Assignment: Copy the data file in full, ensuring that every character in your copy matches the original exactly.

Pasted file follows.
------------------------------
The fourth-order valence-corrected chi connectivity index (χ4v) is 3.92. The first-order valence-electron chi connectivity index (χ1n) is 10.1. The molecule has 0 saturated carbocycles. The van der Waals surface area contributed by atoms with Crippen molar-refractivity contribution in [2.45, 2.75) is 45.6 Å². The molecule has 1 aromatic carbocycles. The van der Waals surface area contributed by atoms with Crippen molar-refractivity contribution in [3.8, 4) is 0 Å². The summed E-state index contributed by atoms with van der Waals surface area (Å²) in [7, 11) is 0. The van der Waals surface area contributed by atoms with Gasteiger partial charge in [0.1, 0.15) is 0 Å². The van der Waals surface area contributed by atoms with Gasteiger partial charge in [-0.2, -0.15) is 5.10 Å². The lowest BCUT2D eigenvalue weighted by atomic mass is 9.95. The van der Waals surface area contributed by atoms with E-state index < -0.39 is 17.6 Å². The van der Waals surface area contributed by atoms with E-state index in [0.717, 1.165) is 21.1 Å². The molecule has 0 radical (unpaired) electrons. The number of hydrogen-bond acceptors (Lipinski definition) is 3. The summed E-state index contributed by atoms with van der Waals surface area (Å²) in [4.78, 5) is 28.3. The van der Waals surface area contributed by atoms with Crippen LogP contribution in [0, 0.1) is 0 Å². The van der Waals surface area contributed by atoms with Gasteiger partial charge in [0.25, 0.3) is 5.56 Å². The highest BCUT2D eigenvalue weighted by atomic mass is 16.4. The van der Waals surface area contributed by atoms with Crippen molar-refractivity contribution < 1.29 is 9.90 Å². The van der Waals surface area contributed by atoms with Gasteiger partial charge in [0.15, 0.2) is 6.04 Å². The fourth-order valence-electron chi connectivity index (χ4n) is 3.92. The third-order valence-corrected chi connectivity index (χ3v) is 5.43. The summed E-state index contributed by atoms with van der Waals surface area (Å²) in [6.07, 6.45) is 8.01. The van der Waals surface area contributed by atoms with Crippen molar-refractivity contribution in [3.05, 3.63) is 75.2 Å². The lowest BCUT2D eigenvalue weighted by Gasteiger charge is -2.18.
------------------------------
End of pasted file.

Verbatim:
The fourth-order valence-corrected chi connectivity index (χ4v) is 3.92. The first-order valence-electron chi connectivity index (χ1n) is 10.1. The molecule has 0 saturated carbocycles. The van der Waals surface area contributed by atoms with Crippen molar-refractivity contribution in [2.45, 2.75) is 45.6 Å². The molecule has 1 aromatic carbocycles. The van der Waals surface area contributed by atoms with Crippen molar-refractivity contribution in [3.8, 4) is 0 Å². The summed E-state index contributed by atoms with van der Waals surface area (Å²) in [7, 11) is 0. The van der Waals surface area contributed by atoms with Gasteiger partial charge in [0.1, 0.15) is 0 Å². The van der Waals surface area contributed by atoms with Gasteiger partial charge in [-0.2, -0.15) is 5.10 Å². The lowest BCUT2D eigenvalue weighted by atomic mass is 9.95. The van der Waals surface area contributed by atoms with E-state index < -0.39 is 17.6 Å². The van der Waals surface area contributed by atoms with E-state index in [0.717, 1.165) is 21.1 Å². The molecule has 0 radical (unpaired) electrons. The number of hydrogen-bond acceptors (Lipinski definition) is 3. The summed E-state index contributed by atoms with van der Waals surface area (Å²) in [4.78, 5) is 28.3. The van der Waals surface area contributed by atoms with Crippen LogP contribution in [0, 0.1) is 0 Å². The van der Waals surface area contributed by atoms with Gasteiger partial charge in [0.25, 0.3) is 5.56 Å². The highest BCUT2D eigenvalue weighted by atomic mass is 16.4. The van der Waals surface area contributed by atoms with Crippen molar-refractivity contribution < 1.29 is 9.90 Å². The van der Waals surface area contributed by atoms with Gasteiger partial charge in [0.15, 0.2) is 6.04 Å². The fourth-order valence-electron chi connectivity index (χ4n) is 3.92. The third-order valence-corrected chi connectivity index (χ3v) is 5.43. The summed E-state index contributed by atoms with van der Waals surface area (Å²) in [6.07, 6.45) is 8.01. The van der Waals surface area contributed by atoms with Crippen molar-refractivity contribution in [3.05, 3.63) is 75.2 Å². The lowest BCUT2D eigenvalue weighted by Gasteiger charge is -2.18.